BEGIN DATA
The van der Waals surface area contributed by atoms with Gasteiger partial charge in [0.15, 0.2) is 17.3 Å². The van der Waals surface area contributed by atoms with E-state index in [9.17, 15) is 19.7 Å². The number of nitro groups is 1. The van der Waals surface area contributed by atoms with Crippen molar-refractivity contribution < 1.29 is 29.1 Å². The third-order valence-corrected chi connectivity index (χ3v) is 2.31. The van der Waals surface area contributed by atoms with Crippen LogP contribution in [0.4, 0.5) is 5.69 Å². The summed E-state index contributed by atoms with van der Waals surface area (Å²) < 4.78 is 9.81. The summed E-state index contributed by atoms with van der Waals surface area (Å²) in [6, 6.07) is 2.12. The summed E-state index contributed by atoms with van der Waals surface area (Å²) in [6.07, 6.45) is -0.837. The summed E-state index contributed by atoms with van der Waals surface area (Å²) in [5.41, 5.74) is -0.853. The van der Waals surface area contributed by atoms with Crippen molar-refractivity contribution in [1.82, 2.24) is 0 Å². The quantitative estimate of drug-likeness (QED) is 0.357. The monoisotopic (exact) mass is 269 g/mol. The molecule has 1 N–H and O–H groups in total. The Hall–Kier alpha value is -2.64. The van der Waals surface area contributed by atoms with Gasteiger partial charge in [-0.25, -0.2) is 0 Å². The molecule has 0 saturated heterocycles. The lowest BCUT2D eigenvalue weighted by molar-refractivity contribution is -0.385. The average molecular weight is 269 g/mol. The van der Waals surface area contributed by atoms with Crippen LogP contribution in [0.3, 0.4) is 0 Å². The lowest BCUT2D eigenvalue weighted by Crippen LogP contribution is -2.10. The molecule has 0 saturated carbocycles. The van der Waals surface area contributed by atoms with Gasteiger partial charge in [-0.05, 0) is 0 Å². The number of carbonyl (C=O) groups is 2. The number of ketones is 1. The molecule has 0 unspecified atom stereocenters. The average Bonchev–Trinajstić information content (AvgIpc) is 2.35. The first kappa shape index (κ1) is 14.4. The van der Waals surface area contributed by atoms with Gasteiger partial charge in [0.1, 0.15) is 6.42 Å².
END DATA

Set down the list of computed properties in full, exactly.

The van der Waals surface area contributed by atoms with Gasteiger partial charge in [0.15, 0.2) is 17.3 Å². The van der Waals surface area contributed by atoms with E-state index in [9.17, 15) is 19.7 Å². The number of nitro groups is 1. The van der Waals surface area contributed by atoms with Crippen molar-refractivity contribution < 1.29 is 29.1 Å². The third-order valence-corrected chi connectivity index (χ3v) is 2.31. The van der Waals surface area contributed by atoms with Crippen LogP contribution in [0.4, 0.5) is 5.69 Å². The summed E-state index contributed by atoms with van der Waals surface area (Å²) < 4.78 is 9.81. The summed E-state index contributed by atoms with van der Waals surface area (Å²) in [6, 6.07) is 2.12. The summed E-state index contributed by atoms with van der Waals surface area (Å²) in [6.07, 6.45) is -0.837. The summed E-state index contributed by atoms with van der Waals surface area (Å²) in [5.41, 5.74) is -0.853. The van der Waals surface area contributed by atoms with Crippen molar-refractivity contribution in [1.82, 2.24) is 0 Å². The quantitative estimate of drug-likeness (QED) is 0.357. The monoisotopic (exact) mass is 269 g/mol. The molecule has 1 N–H and O–H groups in total. The Hall–Kier alpha value is -2.64. The van der Waals surface area contributed by atoms with Gasteiger partial charge in [-0.25, -0.2) is 0 Å². The molecule has 0 saturated heterocycles. The lowest BCUT2D eigenvalue weighted by molar-refractivity contribution is -0.385. The average molecular weight is 269 g/mol. The van der Waals surface area contributed by atoms with Crippen LogP contribution in [0.3, 0.4) is 0 Å². The lowest BCUT2D eigenvalue weighted by Crippen LogP contribution is -2.10. The molecule has 0 saturated carbocycles. The van der Waals surface area contributed by atoms with Gasteiger partial charge in [-0.05, 0) is 0 Å². The number of carbonyl (C=O) groups is 2. The number of ketones is 1. The molecule has 0 unspecified atom stereocenters. The average Bonchev–Trinajstić information content (AvgIpc) is 2.35. The first kappa shape index (κ1) is 14.4. The van der Waals surface area contributed by atoms with Gasteiger partial charge in [0.1, 0.15) is 6.42 Å².